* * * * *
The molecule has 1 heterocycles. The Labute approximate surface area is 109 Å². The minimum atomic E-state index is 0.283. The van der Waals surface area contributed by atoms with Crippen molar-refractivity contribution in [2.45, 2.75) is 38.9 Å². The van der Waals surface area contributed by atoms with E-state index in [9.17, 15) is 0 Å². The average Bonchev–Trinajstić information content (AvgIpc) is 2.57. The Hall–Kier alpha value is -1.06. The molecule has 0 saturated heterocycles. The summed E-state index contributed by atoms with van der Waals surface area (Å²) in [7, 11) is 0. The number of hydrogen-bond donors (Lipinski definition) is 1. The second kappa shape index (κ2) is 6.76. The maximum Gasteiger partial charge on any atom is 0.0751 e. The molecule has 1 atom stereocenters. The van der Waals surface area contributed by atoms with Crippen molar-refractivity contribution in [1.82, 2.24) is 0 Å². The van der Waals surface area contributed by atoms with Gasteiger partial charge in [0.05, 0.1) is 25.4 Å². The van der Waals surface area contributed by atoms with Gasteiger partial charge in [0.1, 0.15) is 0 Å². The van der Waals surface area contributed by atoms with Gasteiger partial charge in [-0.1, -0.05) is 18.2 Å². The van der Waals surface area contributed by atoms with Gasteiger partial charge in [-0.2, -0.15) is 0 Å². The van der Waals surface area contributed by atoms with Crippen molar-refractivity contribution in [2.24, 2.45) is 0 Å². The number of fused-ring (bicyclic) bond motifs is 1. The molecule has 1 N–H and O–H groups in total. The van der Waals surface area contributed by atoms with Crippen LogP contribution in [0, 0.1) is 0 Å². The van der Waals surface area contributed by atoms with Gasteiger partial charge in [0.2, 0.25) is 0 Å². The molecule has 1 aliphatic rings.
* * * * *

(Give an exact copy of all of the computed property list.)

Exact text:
The molecule has 1 heterocycles. The Labute approximate surface area is 109 Å². The minimum atomic E-state index is 0.283. The van der Waals surface area contributed by atoms with Crippen molar-refractivity contribution in [2.45, 2.75) is 38.9 Å². The van der Waals surface area contributed by atoms with E-state index in [9.17, 15) is 0 Å². The average Bonchev–Trinajstić information content (AvgIpc) is 2.57. The Hall–Kier alpha value is -1.06. The molecule has 0 saturated heterocycles. The summed E-state index contributed by atoms with van der Waals surface area (Å²) in [7, 11) is 0. The number of hydrogen-bond donors (Lipinski definition) is 1. The second kappa shape index (κ2) is 6.76. The maximum Gasteiger partial charge on any atom is 0.0751 e. The molecule has 1 atom stereocenters. The van der Waals surface area contributed by atoms with Crippen molar-refractivity contribution in [1.82, 2.24) is 0 Å². The van der Waals surface area contributed by atoms with Gasteiger partial charge in [0.05, 0.1) is 25.4 Å². The van der Waals surface area contributed by atoms with Gasteiger partial charge in [0.1, 0.15) is 0 Å². The van der Waals surface area contributed by atoms with Gasteiger partial charge in [-0.1, -0.05) is 18.2 Å². The van der Waals surface area contributed by atoms with Gasteiger partial charge in [-0.2, -0.15) is 0 Å². The van der Waals surface area contributed by atoms with Crippen molar-refractivity contribution in [2.24, 2.45) is 0 Å². The number of fused-ring (bicyclic) bond motifs is 1. The molecule has 1 N–H and O–H groups in total. The van der Waals surface area contributed by atoms with Crippen LogP contribution in [0, 0.1) is 0 Å². The van der Waals surface area contributed by atoms with Gasteiger partial charge in [0.2, 0.25) is 0 Å². The molecule has 1 aliphatic rings.